Globalization is one of the most powerful forces in the economic world today. Yet, much of the investing world can't see it. Just in the last three months we've devoted a ton of space to the topic. (See our past commentaries: "Go Global," "More Connected Than It Looks," and "Domestic Growth Abroad.")
As the world continues integrating regions from all points on the globe into the economy—we believe it's only the beginning of a period of extremely powerful, and positive, change. Boons in consumer demand, technology, productivity, trade between nations…the list goes on and on, and it's due in large part to globalization.
One reason many have trouble seeing it is myopia; people naturally tend to see the world narrowly and solely within their frame of reference. For instance, many US citizens think globalization is stealing jobs and dulling America's competitive advantages. But the global view shows that US corporations are prospering more than ever—largely due to the integration of global sales and operations. (Oh, and unemployment continues to sit at 4.5% or below too.) And what would the German or Japanese economies be without exporting their goods to the rest of the world? How would emerging nations like India and China ever hope to develop without buying and selling goods and services on the global market?
In fact, things are already so integrated that—almost always—the world's economies are highly correlated with each other. We've observed that recessions and booms tend to happen throughout the world, as do bull and bear markets. When there's a recession, it's usually a global recession; when there's a bull market, it's usually a global bull market.
Others are (finally) beginning to catch on to the idea of globalization—headlines, executive commentary, and even political speeches are citing it more often. As the world begins to recognize the already numerous benefits the global economy offers, we suspect investor sentiment and demand for equities will also rise in kind. Today alone we identified a number of articles with globalization as the topic.
1. Same Track, Different Train
By Alec Young, Standard & Poor's Equity Research via BusinessWeek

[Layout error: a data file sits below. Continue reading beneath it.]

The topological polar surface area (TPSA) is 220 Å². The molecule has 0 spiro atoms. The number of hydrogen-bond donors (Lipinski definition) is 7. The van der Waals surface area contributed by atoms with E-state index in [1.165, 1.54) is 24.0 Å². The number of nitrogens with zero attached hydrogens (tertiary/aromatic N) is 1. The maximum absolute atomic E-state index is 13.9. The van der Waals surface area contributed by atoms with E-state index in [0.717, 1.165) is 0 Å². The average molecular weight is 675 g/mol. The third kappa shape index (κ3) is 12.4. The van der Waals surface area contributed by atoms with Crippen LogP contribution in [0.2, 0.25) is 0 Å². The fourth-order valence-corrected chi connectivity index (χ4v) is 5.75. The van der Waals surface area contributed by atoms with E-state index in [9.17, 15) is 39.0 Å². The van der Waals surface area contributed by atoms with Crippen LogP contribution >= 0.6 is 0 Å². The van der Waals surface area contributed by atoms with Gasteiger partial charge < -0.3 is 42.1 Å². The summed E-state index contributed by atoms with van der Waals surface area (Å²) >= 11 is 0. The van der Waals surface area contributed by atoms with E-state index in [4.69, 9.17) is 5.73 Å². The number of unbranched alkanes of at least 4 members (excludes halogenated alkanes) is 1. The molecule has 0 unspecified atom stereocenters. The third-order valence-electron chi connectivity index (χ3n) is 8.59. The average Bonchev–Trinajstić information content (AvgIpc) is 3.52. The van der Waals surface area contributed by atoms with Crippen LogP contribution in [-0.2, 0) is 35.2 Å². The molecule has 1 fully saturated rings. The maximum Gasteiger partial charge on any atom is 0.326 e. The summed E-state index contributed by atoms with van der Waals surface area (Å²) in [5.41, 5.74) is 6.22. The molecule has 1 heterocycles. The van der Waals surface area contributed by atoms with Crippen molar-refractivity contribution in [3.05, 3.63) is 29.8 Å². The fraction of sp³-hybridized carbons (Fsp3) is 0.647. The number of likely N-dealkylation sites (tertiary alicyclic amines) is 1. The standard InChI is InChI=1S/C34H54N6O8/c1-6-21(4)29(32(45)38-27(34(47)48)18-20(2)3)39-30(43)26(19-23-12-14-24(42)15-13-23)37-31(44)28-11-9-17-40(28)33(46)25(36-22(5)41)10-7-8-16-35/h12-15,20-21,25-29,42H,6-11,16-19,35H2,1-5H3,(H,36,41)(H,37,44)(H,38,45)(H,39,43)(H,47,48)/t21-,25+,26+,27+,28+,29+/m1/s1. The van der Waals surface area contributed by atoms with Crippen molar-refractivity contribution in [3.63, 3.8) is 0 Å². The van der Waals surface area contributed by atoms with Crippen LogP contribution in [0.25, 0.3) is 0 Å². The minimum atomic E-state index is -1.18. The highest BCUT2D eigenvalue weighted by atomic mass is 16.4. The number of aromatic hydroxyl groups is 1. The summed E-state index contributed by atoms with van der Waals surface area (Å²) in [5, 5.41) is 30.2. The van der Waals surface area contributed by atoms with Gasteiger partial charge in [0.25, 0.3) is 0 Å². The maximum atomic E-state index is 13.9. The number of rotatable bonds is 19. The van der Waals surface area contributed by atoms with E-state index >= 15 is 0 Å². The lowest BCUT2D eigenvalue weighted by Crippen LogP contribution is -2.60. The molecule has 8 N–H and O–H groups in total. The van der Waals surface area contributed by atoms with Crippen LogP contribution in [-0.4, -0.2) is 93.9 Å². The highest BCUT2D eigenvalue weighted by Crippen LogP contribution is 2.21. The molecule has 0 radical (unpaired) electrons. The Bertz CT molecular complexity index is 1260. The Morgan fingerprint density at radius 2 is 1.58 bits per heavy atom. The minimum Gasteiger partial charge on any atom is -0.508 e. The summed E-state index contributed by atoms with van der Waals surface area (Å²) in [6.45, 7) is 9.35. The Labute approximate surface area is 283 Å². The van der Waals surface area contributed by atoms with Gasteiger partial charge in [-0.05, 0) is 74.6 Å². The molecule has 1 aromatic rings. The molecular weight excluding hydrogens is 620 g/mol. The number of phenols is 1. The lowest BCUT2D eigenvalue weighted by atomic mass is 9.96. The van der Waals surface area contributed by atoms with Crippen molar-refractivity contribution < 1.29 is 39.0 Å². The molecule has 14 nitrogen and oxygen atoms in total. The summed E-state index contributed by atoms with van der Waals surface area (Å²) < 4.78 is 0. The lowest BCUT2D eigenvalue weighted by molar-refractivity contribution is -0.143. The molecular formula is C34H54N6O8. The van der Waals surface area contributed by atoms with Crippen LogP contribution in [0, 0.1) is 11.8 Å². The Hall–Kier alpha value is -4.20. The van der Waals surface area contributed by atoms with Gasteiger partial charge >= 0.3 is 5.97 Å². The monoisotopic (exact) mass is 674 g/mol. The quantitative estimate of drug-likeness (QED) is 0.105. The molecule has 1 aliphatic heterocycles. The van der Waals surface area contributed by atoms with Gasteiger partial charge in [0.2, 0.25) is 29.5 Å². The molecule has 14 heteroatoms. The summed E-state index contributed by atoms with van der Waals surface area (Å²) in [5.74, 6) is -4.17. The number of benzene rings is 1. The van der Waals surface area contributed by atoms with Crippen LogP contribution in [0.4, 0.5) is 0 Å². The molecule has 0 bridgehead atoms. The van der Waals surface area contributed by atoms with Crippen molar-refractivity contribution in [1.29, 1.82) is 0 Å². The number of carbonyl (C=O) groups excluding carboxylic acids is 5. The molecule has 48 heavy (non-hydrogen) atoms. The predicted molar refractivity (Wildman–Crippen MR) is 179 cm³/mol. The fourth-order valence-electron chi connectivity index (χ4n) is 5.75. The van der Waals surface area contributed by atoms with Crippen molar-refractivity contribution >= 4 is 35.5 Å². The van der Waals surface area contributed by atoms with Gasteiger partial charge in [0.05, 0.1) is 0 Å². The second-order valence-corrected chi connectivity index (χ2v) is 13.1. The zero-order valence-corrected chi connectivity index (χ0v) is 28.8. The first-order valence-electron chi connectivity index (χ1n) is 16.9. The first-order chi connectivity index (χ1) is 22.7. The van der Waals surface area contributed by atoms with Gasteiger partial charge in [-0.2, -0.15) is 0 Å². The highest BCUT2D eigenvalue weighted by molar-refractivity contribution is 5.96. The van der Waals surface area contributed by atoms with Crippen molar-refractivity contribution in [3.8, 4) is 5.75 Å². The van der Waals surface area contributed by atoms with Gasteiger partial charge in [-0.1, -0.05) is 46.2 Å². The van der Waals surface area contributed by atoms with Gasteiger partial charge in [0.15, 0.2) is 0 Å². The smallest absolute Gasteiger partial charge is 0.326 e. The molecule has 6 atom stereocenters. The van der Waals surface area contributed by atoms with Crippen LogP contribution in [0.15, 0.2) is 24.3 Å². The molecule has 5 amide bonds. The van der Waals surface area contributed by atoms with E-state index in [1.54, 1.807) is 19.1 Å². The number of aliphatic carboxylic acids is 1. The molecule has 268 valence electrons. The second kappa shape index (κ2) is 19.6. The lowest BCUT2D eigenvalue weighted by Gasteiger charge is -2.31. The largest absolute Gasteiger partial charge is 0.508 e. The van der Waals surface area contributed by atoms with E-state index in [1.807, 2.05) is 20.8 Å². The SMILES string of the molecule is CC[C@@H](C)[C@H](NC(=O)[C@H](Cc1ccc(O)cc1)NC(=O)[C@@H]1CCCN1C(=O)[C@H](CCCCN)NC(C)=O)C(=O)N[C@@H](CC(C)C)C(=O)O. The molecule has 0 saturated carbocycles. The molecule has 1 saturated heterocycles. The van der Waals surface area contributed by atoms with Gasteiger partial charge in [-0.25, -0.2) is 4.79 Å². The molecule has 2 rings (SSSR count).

2. Don't Worry About the Yield Curve!
By Mark Hulbert, MarketWatch
We've said often that the yield curve of a specific country or region isn't nearly as important as it used to be because in a global economy banks and other entities can easily go overseas to find the cheapest financing. Therefore, a GDP-weighted global yield curve is a much better economic indicator.
It's A Low, Low, Low, Low-Rate World
By Editorial Staff, BusinessWeek
More than that, globalization creates a highly competitive environment for goods, capital, lending…everything. As the global economy continues to open itself up to more customers and more demand, prices are pressured downward and competition for lending keeps rates low too. One of the reasons for that is that developments in financial instruments has allowed risk to be packaged and repackaged and distributed throughout the global economy—another factor which stabilizes and keeps rates low and in turn promotes even more economic activity.
G-7 Seeks to Shed Overlapping Regulations
By Deborah Solomon, The Wall Street Journal
For all this possibility, there are still risks. Protectionism and nationalism stand in the way of globalization's march forward. Luckily, while there are in fact some smaller rogue nations in Latin America, Asia, and the Middle East who are isolating themselves, most of the world is generally on the right track in breaking down barriers and redundancy to promote trade.
Yet, we still think globalization is an underappreciated positive factor in the world today. This is as big as the Industrial Revolution and the Information Age, and, perversely, many still see it as a threat and not a boon. That makes globalization a great investing opportunity, and a reason for optimism.